There are a few other centrality metrics that we saw in the notes, such as betweeness, but I find computing them in networkx prohibitively slow.


Another algorithm we can apply to a graph determines what the communities are within the network. Roughly, a community is a set of nodes that are more connected with each other than they are with the remainer of the plot.

Here, we use the asyn_fluidc function to split the graph into 3 communities. Note that this algorithm is stochastic and you may have different results each time you run the code.

In [13]:
from networkx.algorithms.community.asyn_fluidc import asyn_fluidc

communities = list(asyn_fluidc(G, 3))
[{'C'}, {'A', 'B'}, {'D', 'E'}]

While we have this small example, let' see how to inverse this process by assigning each node to its cluster.

In [14]:
communities_id = {}
for idx, val in enumerate(communities):
    for k in val:
        communities_id[k] = idx
{'C': 0, 'A': 1, 'B': 1, 'D': 2, 'E': 2}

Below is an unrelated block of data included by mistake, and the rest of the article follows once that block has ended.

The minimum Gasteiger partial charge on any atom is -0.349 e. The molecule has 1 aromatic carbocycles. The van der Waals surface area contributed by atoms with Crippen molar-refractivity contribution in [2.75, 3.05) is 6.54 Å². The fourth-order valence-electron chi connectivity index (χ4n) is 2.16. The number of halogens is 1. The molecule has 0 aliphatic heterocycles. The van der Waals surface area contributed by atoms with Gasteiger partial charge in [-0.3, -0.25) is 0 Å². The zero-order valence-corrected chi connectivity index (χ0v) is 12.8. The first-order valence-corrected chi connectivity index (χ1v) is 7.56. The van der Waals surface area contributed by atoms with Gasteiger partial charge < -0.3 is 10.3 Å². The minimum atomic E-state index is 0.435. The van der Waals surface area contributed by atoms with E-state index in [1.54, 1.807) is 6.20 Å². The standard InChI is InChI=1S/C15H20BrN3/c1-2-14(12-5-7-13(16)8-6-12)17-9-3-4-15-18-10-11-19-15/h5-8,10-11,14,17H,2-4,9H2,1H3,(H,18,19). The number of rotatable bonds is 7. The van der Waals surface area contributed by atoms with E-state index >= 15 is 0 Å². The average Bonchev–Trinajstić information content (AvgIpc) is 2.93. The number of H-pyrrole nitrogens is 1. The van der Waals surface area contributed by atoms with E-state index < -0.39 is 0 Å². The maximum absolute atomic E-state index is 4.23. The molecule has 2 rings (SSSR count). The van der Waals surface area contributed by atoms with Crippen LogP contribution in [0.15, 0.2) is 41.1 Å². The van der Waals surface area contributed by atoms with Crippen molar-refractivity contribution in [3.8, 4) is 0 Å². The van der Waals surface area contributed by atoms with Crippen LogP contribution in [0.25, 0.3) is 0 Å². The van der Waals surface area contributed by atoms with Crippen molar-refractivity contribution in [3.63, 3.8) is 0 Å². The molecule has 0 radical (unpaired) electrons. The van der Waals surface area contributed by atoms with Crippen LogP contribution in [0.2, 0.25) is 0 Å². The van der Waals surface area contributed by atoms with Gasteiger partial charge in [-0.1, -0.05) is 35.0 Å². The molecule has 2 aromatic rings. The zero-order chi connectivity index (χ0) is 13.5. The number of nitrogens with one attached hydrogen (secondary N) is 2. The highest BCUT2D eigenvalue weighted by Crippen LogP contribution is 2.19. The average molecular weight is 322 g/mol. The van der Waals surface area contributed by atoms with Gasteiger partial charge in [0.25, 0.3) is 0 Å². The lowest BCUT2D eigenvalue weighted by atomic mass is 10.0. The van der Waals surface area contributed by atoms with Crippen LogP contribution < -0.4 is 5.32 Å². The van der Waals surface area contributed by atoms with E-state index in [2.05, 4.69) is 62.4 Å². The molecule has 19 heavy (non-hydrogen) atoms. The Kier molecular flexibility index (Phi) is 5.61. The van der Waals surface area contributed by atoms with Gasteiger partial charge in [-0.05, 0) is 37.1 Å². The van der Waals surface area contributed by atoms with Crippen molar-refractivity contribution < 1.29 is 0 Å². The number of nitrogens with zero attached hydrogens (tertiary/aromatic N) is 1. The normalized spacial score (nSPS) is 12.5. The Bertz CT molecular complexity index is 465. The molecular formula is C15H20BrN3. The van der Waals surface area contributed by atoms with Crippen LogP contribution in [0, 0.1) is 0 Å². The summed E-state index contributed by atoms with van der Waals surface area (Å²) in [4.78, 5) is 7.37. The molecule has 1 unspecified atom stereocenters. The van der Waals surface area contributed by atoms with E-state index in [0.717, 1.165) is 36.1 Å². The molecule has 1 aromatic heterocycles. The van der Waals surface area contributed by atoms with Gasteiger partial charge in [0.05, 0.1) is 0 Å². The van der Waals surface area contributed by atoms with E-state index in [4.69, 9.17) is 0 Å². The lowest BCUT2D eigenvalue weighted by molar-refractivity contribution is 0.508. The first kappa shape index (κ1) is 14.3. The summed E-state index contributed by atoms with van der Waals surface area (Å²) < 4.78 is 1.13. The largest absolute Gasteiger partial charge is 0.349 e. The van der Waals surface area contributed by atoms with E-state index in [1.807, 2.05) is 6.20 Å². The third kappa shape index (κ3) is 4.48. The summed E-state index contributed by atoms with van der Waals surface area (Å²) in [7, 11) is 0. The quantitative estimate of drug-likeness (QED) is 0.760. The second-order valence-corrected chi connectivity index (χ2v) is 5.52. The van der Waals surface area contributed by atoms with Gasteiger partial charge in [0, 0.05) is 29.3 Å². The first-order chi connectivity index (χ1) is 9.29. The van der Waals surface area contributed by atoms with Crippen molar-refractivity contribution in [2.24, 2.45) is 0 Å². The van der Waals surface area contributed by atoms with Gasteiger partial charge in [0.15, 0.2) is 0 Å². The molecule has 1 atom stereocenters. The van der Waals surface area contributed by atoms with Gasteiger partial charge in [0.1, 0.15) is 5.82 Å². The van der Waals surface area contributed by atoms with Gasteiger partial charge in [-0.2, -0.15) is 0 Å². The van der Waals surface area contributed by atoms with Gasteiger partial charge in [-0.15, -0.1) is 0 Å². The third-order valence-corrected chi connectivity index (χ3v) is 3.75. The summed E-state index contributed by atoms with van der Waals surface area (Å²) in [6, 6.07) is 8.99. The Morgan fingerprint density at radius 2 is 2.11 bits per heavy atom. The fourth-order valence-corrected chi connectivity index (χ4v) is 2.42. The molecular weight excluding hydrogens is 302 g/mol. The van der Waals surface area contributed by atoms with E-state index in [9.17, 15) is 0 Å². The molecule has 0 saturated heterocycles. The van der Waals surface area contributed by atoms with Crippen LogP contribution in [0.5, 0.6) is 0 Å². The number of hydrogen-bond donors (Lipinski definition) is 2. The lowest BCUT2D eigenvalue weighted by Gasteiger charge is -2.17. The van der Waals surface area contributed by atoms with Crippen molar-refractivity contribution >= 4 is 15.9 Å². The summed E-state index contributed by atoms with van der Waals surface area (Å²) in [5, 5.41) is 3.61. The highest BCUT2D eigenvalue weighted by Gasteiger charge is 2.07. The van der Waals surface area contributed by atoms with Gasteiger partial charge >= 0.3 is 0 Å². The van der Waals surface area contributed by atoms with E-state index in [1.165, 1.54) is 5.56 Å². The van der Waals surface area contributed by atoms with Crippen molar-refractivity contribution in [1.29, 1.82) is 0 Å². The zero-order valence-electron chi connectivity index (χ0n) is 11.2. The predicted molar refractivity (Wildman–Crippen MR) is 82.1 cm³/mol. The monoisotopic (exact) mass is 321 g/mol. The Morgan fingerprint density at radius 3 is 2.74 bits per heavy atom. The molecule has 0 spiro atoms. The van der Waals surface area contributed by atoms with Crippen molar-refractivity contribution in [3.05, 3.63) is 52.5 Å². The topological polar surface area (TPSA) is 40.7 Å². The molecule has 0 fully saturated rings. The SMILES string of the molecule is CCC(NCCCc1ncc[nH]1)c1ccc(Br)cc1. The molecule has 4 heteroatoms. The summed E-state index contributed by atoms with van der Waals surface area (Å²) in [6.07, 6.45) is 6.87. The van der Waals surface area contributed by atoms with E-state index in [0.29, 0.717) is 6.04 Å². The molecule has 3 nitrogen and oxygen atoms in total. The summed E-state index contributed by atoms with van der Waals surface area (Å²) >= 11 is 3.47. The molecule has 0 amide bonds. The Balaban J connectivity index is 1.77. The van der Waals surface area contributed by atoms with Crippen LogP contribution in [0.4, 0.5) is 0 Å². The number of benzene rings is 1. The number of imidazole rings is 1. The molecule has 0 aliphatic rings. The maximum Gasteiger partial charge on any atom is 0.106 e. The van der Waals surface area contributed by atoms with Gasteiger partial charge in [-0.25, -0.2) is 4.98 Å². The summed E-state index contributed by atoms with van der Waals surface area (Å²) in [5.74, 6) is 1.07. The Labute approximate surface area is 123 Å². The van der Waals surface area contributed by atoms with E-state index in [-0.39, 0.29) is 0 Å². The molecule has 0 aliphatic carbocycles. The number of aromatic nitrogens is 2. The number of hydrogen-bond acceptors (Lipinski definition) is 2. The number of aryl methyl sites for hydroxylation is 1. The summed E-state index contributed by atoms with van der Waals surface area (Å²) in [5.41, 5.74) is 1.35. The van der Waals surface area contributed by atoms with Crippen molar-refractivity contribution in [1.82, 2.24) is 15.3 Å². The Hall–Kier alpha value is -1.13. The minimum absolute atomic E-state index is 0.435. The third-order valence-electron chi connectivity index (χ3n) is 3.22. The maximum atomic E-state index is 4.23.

In [15]:
import pandas as pd
df = pd.DataFrame(dict(title=list(communities_id.keys()),
df = df.sort_values('title')
df = df.reset_index(drop=True)
title community
0 A 1
1 B 1
2 C 0
3 D 2
4 E 2

This will be useful in our next set of notes.

Wikipedia graphs

Now, let's build some more interesting graphs using our Wikipedia corpus. Start by loading in the iplot and wiki modules.

In [16]:
import iplot
import wiki

assert iplot.__version__ >= 1
assert wiki.__version__ >= 3
Loading BokehJS ...

We'll work with the Birthday Cake dataset first. Here is the data to get all of the pages linked to from the seed page:

In [17]:
data_json = wiki.get_wiki_json("Birthday_cake")
internal_links = wiki.links_as_list(data_json) + ['Birthday_cake']
['Atlantic magazine',
 'The Independent',
 'Ancient Rome',
 'Angel cake',
 'Angel food cake',
 'Apple cake',
 'Avocado cake',
 'Babka (cake)',
 'Banana bread']